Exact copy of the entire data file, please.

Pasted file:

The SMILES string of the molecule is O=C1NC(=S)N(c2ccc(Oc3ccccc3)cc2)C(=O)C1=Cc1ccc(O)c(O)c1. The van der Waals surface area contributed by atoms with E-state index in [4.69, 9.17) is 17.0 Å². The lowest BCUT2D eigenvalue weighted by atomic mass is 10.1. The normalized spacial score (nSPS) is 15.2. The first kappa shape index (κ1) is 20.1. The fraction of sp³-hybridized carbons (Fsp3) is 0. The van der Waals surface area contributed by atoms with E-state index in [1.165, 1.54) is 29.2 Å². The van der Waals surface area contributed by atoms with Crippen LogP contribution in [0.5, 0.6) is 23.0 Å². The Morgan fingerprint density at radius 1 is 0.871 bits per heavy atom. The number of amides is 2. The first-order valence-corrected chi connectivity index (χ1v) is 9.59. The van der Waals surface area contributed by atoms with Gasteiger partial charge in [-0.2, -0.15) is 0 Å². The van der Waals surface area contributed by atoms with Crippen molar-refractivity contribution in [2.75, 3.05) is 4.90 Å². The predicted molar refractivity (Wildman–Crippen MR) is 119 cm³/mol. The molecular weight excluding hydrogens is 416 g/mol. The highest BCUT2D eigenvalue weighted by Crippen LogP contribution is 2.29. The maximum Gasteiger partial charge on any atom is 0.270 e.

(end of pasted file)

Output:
The SMILES string of the molecule is O=C1NC(=S)N(c2ccc(Oc3ccccc3)cc2)C(=O)C1=Cc1ccc(O)c(O)c1. The van der Waals surface area contributed by atoms with E-state index in [4.69, 9.17) is 17.0 Å². The lowest BCUT2D eigenvalue weighted by atomic mass is 10.1. The normalized spacial score (nSPS) is 15.2. The first kappa shape index (κ1) is 20.1. The fraction of sp³-hybridized carbons (Fsp3) is 0. The van der Waals surface area contributed by atoms with E-state index in [1.165, 1.54) is 29.2 Å². The van der Waals surface area contributed by atoms with Crippen LogP contribution in [0.5, 0.6) is 23.0 Å². The Morgan fingerprint density at radius 1 is 0.871 bits per heavy atom. The number of amides is 2. The first-order valence-corrected chi connectivity index (χ1v) is 9.59. The van der Waals surface area contributed by atoms with Gasteiger partial charge in [-0.2, -0.15) is 0 Å². The van der Waals surface area contributed by atoms with Crippen molar-refractivity contribution in [2.75, 3.05) is 4.90 Å². The predicted molar refractivity (Wildman–Crippen MR) is 119 cm³/mol. The molecular weight excluding hydrogens is 416 g/mol. The highest BCUT2D eigenvalue weighted by Crippen LogP contribution is 2.29. The maximum Gasteiger partial charge on any atom is 0.270 e.